|SOL: + 3 years from majority or from liberal discovery, but subject to 10 year SOR from last act as to accrual.
1. N.C. Gen. Stat. § 1-52 (5) (“Within three years an action – …5. for any other injury to the person or rights of another, not arising on contract and not hereafter enumerated.”)
1. Discovery, yes. liberal, but narrowly construed as to effects/causation. But subject to 10 year. statute of repose. See, N.C. Gen. Stat. § 1-52 (16)
a. N.C. Gen. Stat. § 1-52 (16) (“Unless otherwise provided by statute, for personal injury or physical damage to claimant’s property, the cause of action, except in causes of actions referred to in G.S. 1-15(c), shall not accrue until bodily harm to the claimant or physical damage to his property becomes apparent or ought reasonably to have become apparent to the claimant, whichever event first occurs. Provided that no cause of action shall accrue more than 10 years from the last act or omission of the defendant giving rise to the cause of action.
b. Soderlund v. Kuch, 143 N.C. App. 361, 369, 546 S.E.2d 632, 638 (N.C. Ct. App. 2001) (“A discovery statute allows a statute of limitations to not begin to run until plaintiff discovers, or in the exercise of reasonable care, should have discovered, that he was injured as a result of defendant’s wrongdoing.”);
i. Soderlund v. Kuch, 143 N.C. App. 361, 367, 546 S.E.2d 632, 637, 2001 N.C. App. LEXIS 313, 10-11 (N.C. Ct. App. 2001) (“Significant for the purposes of this appeal, “the three-year period of time for [emotional distress] claims does not begin to run (accrue) until the ‘conduct of the defendant causes extreme [or severe] emotional distress. Sometimes, causes of action for emotional distress take years to manifest the severe emotional results required to complete the tort.”) (internal citations omitted).
ii. Soderlund v. Kuch, 143 N.C. App. 361, 368-369, 546 S.E.2d 632, 637, 2001 N.C. App. LEXIS 313, 12-13 (N.C. Ct. App. 2001) (“Here, even viewing the evidence in the light most favorable to plaintiff, there is no genuine issue of material fact as to when plaintiff manifested signs of “severe emotional distress.” By his own admission, he manifested signs of “severe emotional distress” — “shame,” “confusion,” alcohol abuse, inability “to form healthy relationships,” inability to “lead a normal life,” “several mental breakdowns,” and “contemplat[ion of] suicide” — following his 1986 departure from NCSA and for the next seven years of his life. Based on this evidence, it is clear that plaintiff’s “severe emotional distress” and PTSD diagnosis could have been “generally recognized and diagnosed by professionals trained to do so,” at that time. Johnson, 327 N.C. at 304, 395 S.E.2d at 97 (emphasis added). Therefore, we find that plaintiff’s admissions forecast sufficient evidence of his “severe emotional distress” and PTSD. Consequently, plaintiff’s “severe emotional distress” and PTSD matured to the level of being actionable after his leaving NCSA in the summer of 1986.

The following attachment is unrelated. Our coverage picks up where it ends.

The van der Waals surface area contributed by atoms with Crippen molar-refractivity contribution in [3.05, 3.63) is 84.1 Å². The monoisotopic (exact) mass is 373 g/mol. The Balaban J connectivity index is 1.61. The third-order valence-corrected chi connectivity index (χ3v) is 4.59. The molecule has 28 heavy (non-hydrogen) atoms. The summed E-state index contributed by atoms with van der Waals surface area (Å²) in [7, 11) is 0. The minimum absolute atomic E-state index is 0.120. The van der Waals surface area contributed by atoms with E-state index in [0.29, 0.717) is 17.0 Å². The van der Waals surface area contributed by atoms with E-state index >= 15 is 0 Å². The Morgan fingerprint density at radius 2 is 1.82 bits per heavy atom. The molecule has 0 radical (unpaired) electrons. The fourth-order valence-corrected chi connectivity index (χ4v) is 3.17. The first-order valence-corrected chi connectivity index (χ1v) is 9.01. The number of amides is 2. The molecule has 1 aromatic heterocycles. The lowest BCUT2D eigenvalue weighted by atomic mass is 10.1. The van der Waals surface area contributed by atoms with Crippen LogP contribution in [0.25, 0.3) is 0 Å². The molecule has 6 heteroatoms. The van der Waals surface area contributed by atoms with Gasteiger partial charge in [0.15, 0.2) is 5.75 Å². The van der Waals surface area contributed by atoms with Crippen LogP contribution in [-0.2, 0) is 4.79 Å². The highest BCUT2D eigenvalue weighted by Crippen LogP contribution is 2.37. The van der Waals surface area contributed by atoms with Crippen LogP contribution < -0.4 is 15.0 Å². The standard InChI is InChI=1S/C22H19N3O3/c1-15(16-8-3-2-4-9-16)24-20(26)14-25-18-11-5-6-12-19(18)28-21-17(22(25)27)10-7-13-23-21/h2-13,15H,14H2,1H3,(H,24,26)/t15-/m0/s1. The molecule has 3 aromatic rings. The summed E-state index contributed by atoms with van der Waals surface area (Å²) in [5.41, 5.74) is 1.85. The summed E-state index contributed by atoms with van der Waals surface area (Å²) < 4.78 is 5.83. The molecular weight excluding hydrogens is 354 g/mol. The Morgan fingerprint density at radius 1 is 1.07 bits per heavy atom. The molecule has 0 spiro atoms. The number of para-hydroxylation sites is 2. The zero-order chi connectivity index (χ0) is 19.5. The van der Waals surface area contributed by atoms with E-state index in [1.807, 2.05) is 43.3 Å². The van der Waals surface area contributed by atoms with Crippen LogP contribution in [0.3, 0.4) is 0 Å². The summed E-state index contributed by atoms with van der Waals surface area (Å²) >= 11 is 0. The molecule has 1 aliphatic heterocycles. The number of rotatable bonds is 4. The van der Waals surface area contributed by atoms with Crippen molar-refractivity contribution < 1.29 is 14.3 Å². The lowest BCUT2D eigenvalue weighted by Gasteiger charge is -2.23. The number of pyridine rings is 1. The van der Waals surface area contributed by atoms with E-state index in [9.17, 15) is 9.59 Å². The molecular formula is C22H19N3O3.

While it may be true that until diagnosis, plaintiff was not aware that he suffered from PTSD by that name, plaintiff’s admissions show that he did know for some years after leaving NCSA in 1986 that he was suffering from some sort of emotional distress. We find that because plaintiff’s emotional distress could have been generally recognized and diagnosed as PTSD by a medical professional in 1986, it was not latent.”)
c. Doe v. Doe, 973 F.2d 237, 1992 U.S. App. LEXIS 18272 (4th Cir. N.C. 1992) (granting motion to dismiss where last act of abuse occurred 23 years earlier, while noting that N.C. Gen. Stat. § 1-52 (16) and N.C. Gen. Stat. § 1-52 (5) can under some facts operate together to give a victim a total of 13 years from majority in which to file, at the latest age 31).
2. Majority, yes 18
a. N.C. Gen. Stat. Ann. § 1-17(a) (A person entitled to commence an action who is under a disability at the time the cause of action accrued may bring his or her action within the time limited in this Subchapter, after the disability is None,… when the person must commence his or her action, or make the entry, within three years next after the removal of the disability, and at no time thereafter.)
b. N.C. Gen. Stat. Ann. § 1-17(a)(1)(within the age of 18 years).
|None for felonies.
State v. Johnson, 167 S.E.2d 274, 279 (N.C. 1969) [“In this State no statute of limitations bars the prosecution of a felony.”]